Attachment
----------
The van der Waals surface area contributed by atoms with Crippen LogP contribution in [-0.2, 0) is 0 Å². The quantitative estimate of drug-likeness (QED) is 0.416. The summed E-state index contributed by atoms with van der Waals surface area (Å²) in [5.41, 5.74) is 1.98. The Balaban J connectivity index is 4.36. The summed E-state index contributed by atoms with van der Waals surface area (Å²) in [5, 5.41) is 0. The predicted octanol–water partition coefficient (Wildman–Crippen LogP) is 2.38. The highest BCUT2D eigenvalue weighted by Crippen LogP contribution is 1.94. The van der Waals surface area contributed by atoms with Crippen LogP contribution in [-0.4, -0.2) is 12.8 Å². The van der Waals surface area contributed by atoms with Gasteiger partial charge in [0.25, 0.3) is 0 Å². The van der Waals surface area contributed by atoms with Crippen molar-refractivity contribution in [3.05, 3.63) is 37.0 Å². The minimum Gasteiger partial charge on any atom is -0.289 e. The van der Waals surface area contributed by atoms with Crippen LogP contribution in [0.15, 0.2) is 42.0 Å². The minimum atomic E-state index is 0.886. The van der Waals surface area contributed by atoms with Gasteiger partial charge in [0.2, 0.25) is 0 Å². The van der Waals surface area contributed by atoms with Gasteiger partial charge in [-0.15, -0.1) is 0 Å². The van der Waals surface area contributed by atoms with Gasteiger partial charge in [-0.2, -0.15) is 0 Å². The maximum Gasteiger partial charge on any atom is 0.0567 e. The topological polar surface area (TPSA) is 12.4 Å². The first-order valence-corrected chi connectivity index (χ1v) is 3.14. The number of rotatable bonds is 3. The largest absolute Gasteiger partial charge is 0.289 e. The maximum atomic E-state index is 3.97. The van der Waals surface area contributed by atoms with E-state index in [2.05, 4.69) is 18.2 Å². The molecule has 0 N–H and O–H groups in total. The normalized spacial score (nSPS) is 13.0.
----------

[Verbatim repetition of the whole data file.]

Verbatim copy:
The van der Waals surface area contributed by atoms with Crippen LogP contribution in [-0.2, 0) is 0 Å². The quantitative estimate of drug-likeness (QED) is 0.416. The summed E-state index contributed by atoms with van der Waals surface area (Å²) in [5.41, 5.74) is 1.98. The Balaban J connectivity index is 4.36. The summed E-state index contributed by atoms with van der Waals surface area (Å²) in [5, 5.41) is 0. The predicted octanol–water partition coefficient (Wildman–Crippen LogP) is 2.38. The highest BCUT2D eigenvalue weighted by Crippen LogP contribution is 1.94. The van der Waals surface area contributed by atoms with Crippen LogP contribution in [-0.4, -0.2) is 12.8 Å². The van der Waals surface area contributed by atoms with Gasteiger partial charge in [0.25, 0.3) is 0 Å². The van der Waals surface area contributed by atoms with Crippen molar-refractivity contribution in [3.05, 3.63) is 37.0 Å². The minimum Gasteiger partial charge on any atom is -0.289 e. The van der Waals surface area contributed by atoms with Crippen LogP contribution in [0.15, 0.2) is 42.0 Å². The minimum atomic E-state index is 0.886. The van der Waals surface area contributed by atoms with Gasteiger partial charge in [0.2, 0.25) is 0 Å². The van der Waals surface area contributed by atoms with Gasteiger partial charge in [-0.15, -0.1) is 0 Å². The van der Waals surface area contributed by atoms with Gasteiger partial charge in [-0.2, -0.15) is 0 Å². The maximum Gasteiger partial charge on any atom is 0.0567 e. The topological polar surface area (TPSA) is 12.4 Å². The first-order valence-corrected chi connectivity index (χ1v) is 3.14. The number of rotatable bonds is 3. The largest absolute Gasteiger partial charge is 0.289 e. The maximum atomic E-state index is 3.97. The van der Waals surface area contributed by atoms with E-state index in [2.05, 4.69) is 18.2 Å². The molecule has 0 N–H and O–H groups in total. The normalized spacial score (nSPS) is 13.0.